In their tenth year touring the west coast, Melbourne-born British India played three gigs in our little city last weekend. On their trip they hit up the Newport Hotel on Friday, Badlands Bar on Saturday followed by a tumultuous show at Indi Bar on Sunday evening. Their national single tour for Midnight Homie had fans old and new trot to their closest gig to become immersed in their six album body of music.
Spacey Jane supported at all three shows during their Perth stint as well as supporting WAAX on Saturday night, and then SOTA on the Monday public holiday. When you watch them live, there isn’t much surprise as to why they’ve been making huge waves on the local Perth scene. They’re impossibly young but it doesn’t come across in their skill. It just means they have heaps more energy to be bouncing around the stage putting on a great show. They played songs from their EPs No Way To Treat An Animal and double A-side In the Meantime which have some euphoric pent-up and youthful ballads of love. The lead singer has the same flexibility in his vocals as Alex Turner and their stage presence felt very authentic to their genre, which could be concerning if they focus on their image too much and lose track of making sure their music is tight.
British India started at 9.30 which is pretty early for a headliner. I didn’t mind too much as I thought about their week ahead, but it felt weird to be doing death circles at a gig so early on in the night. The set kicked off with Precious from Forgetting the Future. Defying the title, there wasn’t much about this song that could be called precious. Missing the piano aspects in the latter of the song, they amped up the guitar and got straight into rocking out. Following suit, the boys provided a three-minute guitar solo during Just Sing Like Everybody Else. With their last album sounding very experimental it was interesting to see how their stage performance would adapt, but after ten years of touring they’re still the same indie rock royalty. Half the crowd didn’t have drinks in their hands by halfway through the set, clearly too fixated by the band to move anywhere. Anthems of rock spanning across their career rolled off the stage as they hit I Can Make You Love Me, Vanilla and God Is Dead.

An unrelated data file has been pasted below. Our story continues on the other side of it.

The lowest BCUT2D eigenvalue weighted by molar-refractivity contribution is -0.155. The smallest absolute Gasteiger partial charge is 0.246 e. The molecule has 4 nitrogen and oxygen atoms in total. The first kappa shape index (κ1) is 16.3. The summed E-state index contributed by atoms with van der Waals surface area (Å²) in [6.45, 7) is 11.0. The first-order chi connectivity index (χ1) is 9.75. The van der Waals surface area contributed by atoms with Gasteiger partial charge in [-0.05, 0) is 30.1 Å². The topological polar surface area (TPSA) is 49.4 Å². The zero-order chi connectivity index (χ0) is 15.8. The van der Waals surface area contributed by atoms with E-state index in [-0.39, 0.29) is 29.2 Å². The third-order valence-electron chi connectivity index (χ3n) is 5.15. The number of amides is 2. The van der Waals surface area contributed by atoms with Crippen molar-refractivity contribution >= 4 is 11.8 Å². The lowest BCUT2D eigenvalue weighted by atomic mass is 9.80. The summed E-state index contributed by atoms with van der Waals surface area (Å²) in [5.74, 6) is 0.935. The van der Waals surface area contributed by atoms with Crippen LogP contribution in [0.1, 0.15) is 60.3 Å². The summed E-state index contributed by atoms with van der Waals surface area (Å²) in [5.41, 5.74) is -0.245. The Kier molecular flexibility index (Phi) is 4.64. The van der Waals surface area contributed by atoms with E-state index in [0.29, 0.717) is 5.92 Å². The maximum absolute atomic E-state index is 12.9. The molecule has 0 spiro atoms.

From an aesthetic perspective, there is something appealing about their casual stage demeanour. You have to wonder whether Wilson, the lead guitarist, ever smiles. There were fans worshipping his guitar and screaming to him and he looked so unimpressed as his hands flew across his fretboard. I like a band that tells you with their body language that they’re doing you a favour. The way they broke up their gigs across three smaller venues rather than one big venue felt like enough of a nod to their fans. It meant that more of their people could see them and see them more intimately—whether it was intentional or not.
Photos by Karen Lowe
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